After the initial release in 1997, the first major release came in 1999 called ECMAScript 3. Post which the language was stagnant for a long time. While there was a draft for ECMAScript 4, it was never released due to lack of consensus on the featureset.

During this time, libraries like jQuery helped JS stay sane by handling browser quirks and kinks. Creative users were trying to make beautiful animations and innovative hacks for various tricks. But performance was an issue. Then began the browser performance wars. In a bid to get a bigger market share, browser vendors started optimizing Javascript execution to make run faster.

This led to a dream-run for JavaScript performance. With the launch of V8 in 2008, JavaScript was 10 -1800 times faster than previous generation compilers. This gave the language a resurgence amongst web developers. Latest browsers like Google Chrome, could run client-side scripts at blazing fast speeds. Other vendors soon caught up with their own compilers which optimised code for execution. (JIT)

Developers started handing off non-business critical calculations like template rendering to the client, thereby improving server response times and reducing loads on backend servers. Websites were suddenly faster than ever.

Mr. Douglas Crockford evangelised the language to a big extent, his book “JavaScript – The Good Parts” has eventually become a must read for most beginners.

Crockford also contributed directly to the language, most notably his specification and implementation of JSON. Today, it is the most common data format used for asynchronous browser/server communication, largely replacing XML, and is used by AJAX. AJAX made it possible for single page applications to gain popularity.

In 2009 ES5 was launched with JSON support baked into the language itself. This version also added a ‘strict mode’ aimed at capturing silent errors. According to John Resig – “This strict context prevents certain actions from being taken and throws more exceptions.”

Eventually, Ryan Dahl, a talented developer picked the event-based, non-blocking, single threaded V8 engine, developed by Google, and made Node.js® which is a JavaScript runtime for server side programming. It is inherently lightweight and efficient for non-compute heavy tasks.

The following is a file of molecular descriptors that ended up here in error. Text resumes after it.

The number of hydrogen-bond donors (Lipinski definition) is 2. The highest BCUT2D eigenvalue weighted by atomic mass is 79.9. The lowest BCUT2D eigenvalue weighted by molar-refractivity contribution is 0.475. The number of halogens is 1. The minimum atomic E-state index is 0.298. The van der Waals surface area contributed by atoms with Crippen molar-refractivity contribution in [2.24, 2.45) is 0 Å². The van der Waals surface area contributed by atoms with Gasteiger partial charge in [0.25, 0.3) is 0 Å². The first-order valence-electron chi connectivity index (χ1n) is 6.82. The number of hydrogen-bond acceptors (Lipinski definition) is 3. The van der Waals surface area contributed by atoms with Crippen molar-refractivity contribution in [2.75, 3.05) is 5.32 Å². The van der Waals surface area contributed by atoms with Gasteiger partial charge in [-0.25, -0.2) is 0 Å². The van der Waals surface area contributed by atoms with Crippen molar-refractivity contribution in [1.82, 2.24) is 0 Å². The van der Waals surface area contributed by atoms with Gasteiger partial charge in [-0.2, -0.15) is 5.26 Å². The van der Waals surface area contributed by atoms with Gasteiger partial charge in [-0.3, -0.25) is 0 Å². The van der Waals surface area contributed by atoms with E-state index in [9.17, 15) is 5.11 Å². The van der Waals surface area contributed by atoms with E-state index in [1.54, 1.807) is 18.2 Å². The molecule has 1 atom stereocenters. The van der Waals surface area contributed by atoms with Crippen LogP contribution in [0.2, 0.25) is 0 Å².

As Node started getting popular, a huge ecosystem of contributors started creating and maintaining libraries to host servers, manipulate images or even stream data. Thus npm was born, which today is the largest repository of open-sourced packages in the world.

But all this while, the language itself remained almost the same. ES5 (the most widely supported version of JavaScript currently in use) was standardised in 2009. Since then the “Ecma International, Technical Committee 39” has been working on introducing new features to the subsequent releases.

The committee has since 2015 decided to launch a version of the language every year in the format ES2015, ES2016, ES2017 and so on. Those features which cannot make to the current release get added to the next draft.

So today, JavaScript has a wide array of new features available, which cannot be used in production code since few browsers might not support them.

But, as is always the case, another bunch of geeks have come up with Babel which is a transpiler which can take in any version of JavaScript and emit ES5 which all modern browsers support.

I know we have covered a lot in this post. We would eventually dig deep into the basic fundamentals of the language and then eventually work our way till we know how to read new drafts and know what to expect from future versions of the language. We will also explore various libraries written for client-side (Backbone, Ember, React, Redux etc) as well as back-end execution (Express, Meteor, Kraken etc) and learn how to use a few of them to create modern fast applications which solve real-world problems.

Edits, Tips, Suggestions, Feedback? Please let me know in the comments below.

JavaScript and “First-class functions”.

js-minJavaScript is one of the languages which claim to feature “First Class Functions”. So, what does it mean to be first class function? Let’s explore.

I like to compare it to being a first class citizen. Basically the right to freely move across boundaries in the country without being questioned of your purpose.

In the programming context, being first-class, gives JavaScript functions the ability to be saved in variables, passed around as arguments or even returned from other functions. Taking this a step further, functions can reside inside objects as one of the properties. Continue reading JavaScript and “First-class functions”.